Of Little Red-Headed Girls And Redistribution

Of Little Red-Headed Girls And Redistribution July 9, 2014

In the course of this excellent Mark Shea post on opposing abortion and supporting a social safety net, he quotes GK Chesterton.

It’s a wonderful quote:

I begin with a little girl’s hair. That I know is a good thing at any rate. Whatever else is evil, the pride of a good mother in the beauty of her daughter is good. It is one of those adamantine tendernesses which are the touchstones of every age and race. If other things are against it, other things must go down. If landlords and laws and sciences are against it, landlords and laws and sciences must go down. With the red hair of one she-urchin in the gutter I will set fire to all modern civilization.


The quote goes on:

Because a girl should have long hair, she should have clean hair; because she should have clean hair, she should not have an unclean home; because she should not have an unclean home, she should have a free and leisured mother; because she should have a free mother, she should not have an usurious landlord; because there should not be an usurious landlord, there should be a redistribution of property; because there should be a redistribution of property, there shall be a revolution.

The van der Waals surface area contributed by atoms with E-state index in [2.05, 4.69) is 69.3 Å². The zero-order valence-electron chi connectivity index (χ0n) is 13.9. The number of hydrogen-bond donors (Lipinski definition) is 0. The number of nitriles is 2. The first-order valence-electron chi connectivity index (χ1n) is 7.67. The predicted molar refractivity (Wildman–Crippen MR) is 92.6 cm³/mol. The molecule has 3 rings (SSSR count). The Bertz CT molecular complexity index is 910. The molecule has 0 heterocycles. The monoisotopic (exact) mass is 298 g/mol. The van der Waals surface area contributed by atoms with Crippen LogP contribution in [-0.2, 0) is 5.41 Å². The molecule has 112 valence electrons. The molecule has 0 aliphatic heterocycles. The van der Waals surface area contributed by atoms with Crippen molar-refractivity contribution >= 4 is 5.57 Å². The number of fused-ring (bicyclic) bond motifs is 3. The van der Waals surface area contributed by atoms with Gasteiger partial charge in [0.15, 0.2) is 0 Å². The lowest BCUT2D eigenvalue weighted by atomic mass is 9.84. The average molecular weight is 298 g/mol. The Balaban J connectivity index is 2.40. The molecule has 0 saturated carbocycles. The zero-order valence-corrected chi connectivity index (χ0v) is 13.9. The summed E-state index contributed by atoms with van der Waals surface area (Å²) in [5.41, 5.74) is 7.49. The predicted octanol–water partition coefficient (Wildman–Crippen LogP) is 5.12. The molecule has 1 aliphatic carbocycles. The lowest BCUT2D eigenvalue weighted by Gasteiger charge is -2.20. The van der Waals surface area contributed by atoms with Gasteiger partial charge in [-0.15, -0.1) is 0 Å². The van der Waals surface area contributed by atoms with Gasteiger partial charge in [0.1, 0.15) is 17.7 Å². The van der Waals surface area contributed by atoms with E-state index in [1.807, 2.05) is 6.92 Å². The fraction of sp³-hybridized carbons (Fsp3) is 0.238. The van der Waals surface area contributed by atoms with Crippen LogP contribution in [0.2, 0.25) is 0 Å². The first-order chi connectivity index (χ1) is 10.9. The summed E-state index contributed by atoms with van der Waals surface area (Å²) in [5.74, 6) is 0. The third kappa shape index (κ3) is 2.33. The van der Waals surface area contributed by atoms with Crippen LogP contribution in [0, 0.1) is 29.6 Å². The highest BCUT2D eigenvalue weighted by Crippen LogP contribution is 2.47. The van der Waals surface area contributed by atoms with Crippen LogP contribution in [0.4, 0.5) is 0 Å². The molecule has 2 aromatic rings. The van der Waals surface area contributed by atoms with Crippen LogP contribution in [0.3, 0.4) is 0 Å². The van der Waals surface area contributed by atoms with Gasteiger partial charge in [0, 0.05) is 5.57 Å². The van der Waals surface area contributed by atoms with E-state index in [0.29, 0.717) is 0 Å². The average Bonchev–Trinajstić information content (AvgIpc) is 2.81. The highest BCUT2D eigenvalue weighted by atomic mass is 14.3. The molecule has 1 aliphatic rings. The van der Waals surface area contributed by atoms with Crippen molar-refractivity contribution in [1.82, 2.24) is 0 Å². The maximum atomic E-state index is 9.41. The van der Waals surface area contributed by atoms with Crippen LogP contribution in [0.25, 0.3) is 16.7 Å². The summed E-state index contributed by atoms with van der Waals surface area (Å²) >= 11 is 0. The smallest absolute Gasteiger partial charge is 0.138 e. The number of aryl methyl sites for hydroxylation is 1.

Here’s another version I’d like to suggest:

Because a girl should have long hair, she should have clean hair; because she should have clean hair, she should not have an unclean home; because she should not have an unclean home, she should have a free and leisured mother; because she should have a free mother, she should not have an usurious landlord; because there should not be an usurious landlord, there should be a free market in housing so that supply is plentiful, prices are low and competition weeds away the bad landlords.

The point is that much of what appears as theological or philosophical or ideological disagreement, inside Catholic-world as well as outside is actually an empirical discussion about means rather than an abstract discussion about ends. (Take it away, Sane Paul Krugman)

Here’s another version: